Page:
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Cicho (Eterowego van het Goralenhof).

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Which diet is best for your Hypothyroid PON ?



Recent veterinary studies have indicated that high amounts of iodine salts in commercial dog foods help contribute to the development of autoimmune hypothyroidism in canines. Consequently, a home crafted diet of cooked lamb, chicken, fish, eggs, rice, and vegetables has been found to reduce the risk of canine hypothyroidism associated with commercial dog food.  Some PONS may self-regulate and no longer need replacement hormone, after consuming a home cooked diet for a few years. However, most dogs with canine hypothyroidism will require lifelong thyroid replacement hormone.

These are a list of some symptoms which may motivate owners to seek veterinary advice:  Some PONS will show only one symptom, some will show numerous symptoms, and others will show no symptoms at all.


* Rapid weight gain

*  Lose of fur

*  Infertility

*  Lethargy

*  Inconsistent bowel movements

*  Dry flaky skin

* Temperament changes


Your PON's diet should be high in fiber (include lots of veggies such a green beans, okra, pumpkin) and low in calories. It should also contain adequate proteins, fat, minerals and vitamins. Quinoa is a super grain which is high in fiber and low in fat and is a complete protein. You can find quinoa in local health food stores such a Whole Foods or online.Recently, Kroger and other supermarkets have started carrying quinoa.  It is as easy to cook as rice and can be stored in the refrigerator for a few days. To ensure proper functioning of the thyroid glands so that they produce adequate amount of thyroid hormones, consult your veterinarian and make sure your PON's diet is rich in vitamins, fats, proteins, fats and carbohydrates.. Diets which avoid wheat, corn, soy and in general are beneficial. Crafting your own home cooked diet is easy once you settle into a regular routine. You can steam veggies three times a week and store them in an air tight container. The same can be said for cooking protein, which may be stored in a similar manner. For those with extremely busy schedules, cooking can take place once a month and food can be frozen and gently heated when needed. PON ownership means more than grooming. It requires planning and good management.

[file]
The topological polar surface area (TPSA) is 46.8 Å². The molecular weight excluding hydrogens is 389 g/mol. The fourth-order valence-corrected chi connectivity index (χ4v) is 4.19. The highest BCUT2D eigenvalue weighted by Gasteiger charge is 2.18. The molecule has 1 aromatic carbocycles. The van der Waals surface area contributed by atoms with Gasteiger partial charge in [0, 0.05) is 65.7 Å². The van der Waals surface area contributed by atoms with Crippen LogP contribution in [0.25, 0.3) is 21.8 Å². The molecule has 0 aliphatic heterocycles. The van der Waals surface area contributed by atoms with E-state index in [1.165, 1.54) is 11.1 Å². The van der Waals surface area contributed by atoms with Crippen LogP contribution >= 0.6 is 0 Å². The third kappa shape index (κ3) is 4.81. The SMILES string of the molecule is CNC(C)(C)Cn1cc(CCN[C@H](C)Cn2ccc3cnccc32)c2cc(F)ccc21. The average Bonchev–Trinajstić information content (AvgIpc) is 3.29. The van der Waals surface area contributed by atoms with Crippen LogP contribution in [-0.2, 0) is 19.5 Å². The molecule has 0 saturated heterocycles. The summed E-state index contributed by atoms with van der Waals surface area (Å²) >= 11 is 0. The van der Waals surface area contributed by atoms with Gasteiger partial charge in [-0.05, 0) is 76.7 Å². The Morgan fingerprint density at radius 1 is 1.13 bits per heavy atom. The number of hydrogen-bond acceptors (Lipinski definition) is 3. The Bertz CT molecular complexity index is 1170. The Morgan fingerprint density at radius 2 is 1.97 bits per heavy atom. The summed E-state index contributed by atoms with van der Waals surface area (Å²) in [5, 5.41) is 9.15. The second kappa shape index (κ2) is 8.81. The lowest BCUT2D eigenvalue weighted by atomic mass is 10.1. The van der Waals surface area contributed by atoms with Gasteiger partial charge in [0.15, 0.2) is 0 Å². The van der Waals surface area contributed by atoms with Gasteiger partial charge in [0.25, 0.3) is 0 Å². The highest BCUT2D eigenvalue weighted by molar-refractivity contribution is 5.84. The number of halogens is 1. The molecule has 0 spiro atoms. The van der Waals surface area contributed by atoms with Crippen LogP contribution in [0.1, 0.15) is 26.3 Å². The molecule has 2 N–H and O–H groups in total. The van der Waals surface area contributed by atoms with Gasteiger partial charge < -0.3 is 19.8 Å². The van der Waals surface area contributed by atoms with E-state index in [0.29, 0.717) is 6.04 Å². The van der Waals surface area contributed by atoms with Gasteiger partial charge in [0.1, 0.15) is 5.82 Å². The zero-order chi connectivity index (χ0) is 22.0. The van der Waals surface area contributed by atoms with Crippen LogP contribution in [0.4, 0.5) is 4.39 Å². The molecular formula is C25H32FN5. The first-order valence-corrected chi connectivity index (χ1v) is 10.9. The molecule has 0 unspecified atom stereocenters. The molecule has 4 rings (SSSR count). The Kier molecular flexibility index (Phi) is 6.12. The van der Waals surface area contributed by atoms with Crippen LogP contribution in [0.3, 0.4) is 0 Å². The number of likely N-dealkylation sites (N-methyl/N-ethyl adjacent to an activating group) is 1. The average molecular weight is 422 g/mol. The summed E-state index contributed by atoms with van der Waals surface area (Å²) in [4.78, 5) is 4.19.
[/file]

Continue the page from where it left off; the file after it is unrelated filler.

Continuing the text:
Additional supplements may be added to your PON's diet under the supervision of your family or holistic veterinarian. Avoid online "snake oil" supplements which may complicate matters and in some cases,trigger an emergency visit to the canine ER. Professional veterinary advice is always the best bet for PON owners.